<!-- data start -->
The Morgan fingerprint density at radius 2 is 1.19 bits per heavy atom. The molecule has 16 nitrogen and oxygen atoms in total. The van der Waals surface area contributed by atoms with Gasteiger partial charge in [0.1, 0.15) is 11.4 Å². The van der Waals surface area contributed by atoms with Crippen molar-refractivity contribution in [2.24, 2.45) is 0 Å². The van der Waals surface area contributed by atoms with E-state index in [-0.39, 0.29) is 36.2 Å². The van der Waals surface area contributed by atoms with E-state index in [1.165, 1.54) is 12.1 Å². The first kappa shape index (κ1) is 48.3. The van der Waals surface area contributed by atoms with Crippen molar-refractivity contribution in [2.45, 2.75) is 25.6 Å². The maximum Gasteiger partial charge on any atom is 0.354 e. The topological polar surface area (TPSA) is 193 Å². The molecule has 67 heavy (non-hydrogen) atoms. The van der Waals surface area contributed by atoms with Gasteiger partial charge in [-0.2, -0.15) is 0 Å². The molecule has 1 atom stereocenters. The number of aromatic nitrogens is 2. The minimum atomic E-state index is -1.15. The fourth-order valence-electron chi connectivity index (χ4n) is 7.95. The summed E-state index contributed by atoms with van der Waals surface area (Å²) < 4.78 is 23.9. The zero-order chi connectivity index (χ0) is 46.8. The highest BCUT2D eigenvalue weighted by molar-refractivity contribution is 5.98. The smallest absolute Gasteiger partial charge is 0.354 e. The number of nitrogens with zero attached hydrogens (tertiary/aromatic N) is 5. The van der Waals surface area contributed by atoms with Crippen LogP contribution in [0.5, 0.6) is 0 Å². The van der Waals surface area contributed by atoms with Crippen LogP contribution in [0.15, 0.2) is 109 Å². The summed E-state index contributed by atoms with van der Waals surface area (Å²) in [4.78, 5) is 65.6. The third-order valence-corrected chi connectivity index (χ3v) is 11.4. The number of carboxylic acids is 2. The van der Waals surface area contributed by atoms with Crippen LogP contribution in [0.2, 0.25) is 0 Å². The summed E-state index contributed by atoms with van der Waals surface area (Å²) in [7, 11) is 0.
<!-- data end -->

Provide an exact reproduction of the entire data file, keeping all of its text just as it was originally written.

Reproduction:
The Morgan fingerprint density at radius 2 is 1.19 bits per heavy atom. The molecule has 16 nitrogen and oxygen atoms in total. The van der Waals surface area contributed by atoms with Gasteiger partial charge in [0.1, 0.15) is 11.4 Å². The van der Waals surface area contributed by atoms with Crippen molar-refractivity contribution in [2.24, 2.45) is 0 Å². The van der Waals surface area contributed by atoms with E-state index in [-0.39, 0.29) is 36.2 Å². The van der Waals surface area contributed by atoms with E-state index in [1.165, 1.54) is 12.1 Å². The first kappa shape index (κ1) is 48.3. The van der Waals surface area contributed by atoms with Crippen molar-refractivity contribution in [2.45, 2.75) is 25.6 Å². The maximum Gasteiger partial charge on any atom is 0.354 e. The topological polar surface area (TPSA) is 193 Å². The molecule has 67 heavy (non-hydrogen) atoms. The van der Waals surface area contributed by atoms with Gasteiger partial charge in [-0.2, -0.15) is 0 Å². The molecule has 1 atom stereocenters. The number of aromatic nitrogens is 2. The minimum atomic E-state index is -1.15. The fourth-order valence-electron chi connectivity index (χ4n) is 7.95. The summed E-state index contributed by atoms with van der Waals surface area (Å²) < 4.78 is 23.9. The zero-order chi connectivity index (χ0) is 46.8. The highest BCUT2D eigenvalue weighted by molar-refractivity contribution is 5.98. The smallest absolute Gasteiger partial charge is 0.354 e. The number of nitrogens with zero attached hydrogens (tertiary/aromatic N) is 5. The van der Waals surface area contributed by atoms with Crippen LogP contribution in [0.5, 0.6) is 0 Å². The van der Waals surface area contributed by atoms with Crippen LogP contribution in [0.15, 0.2) is 109 Å². The summed E-state index contributed by atoms with van der Waals surface area (Å²) in [4.78, 5) is 65.6. The third-order valence-corrected chi connectivity index (χ3v) is 11.4. The number of carboxylic acids is 2. The van der Waals surface area contributed by atoms with Crippen LogP contribution in [0.2, 0.25) is 0 Å². The summed E-state index contributed by atoms with van der Waals surface area (Å²) in [7, 11) is 0.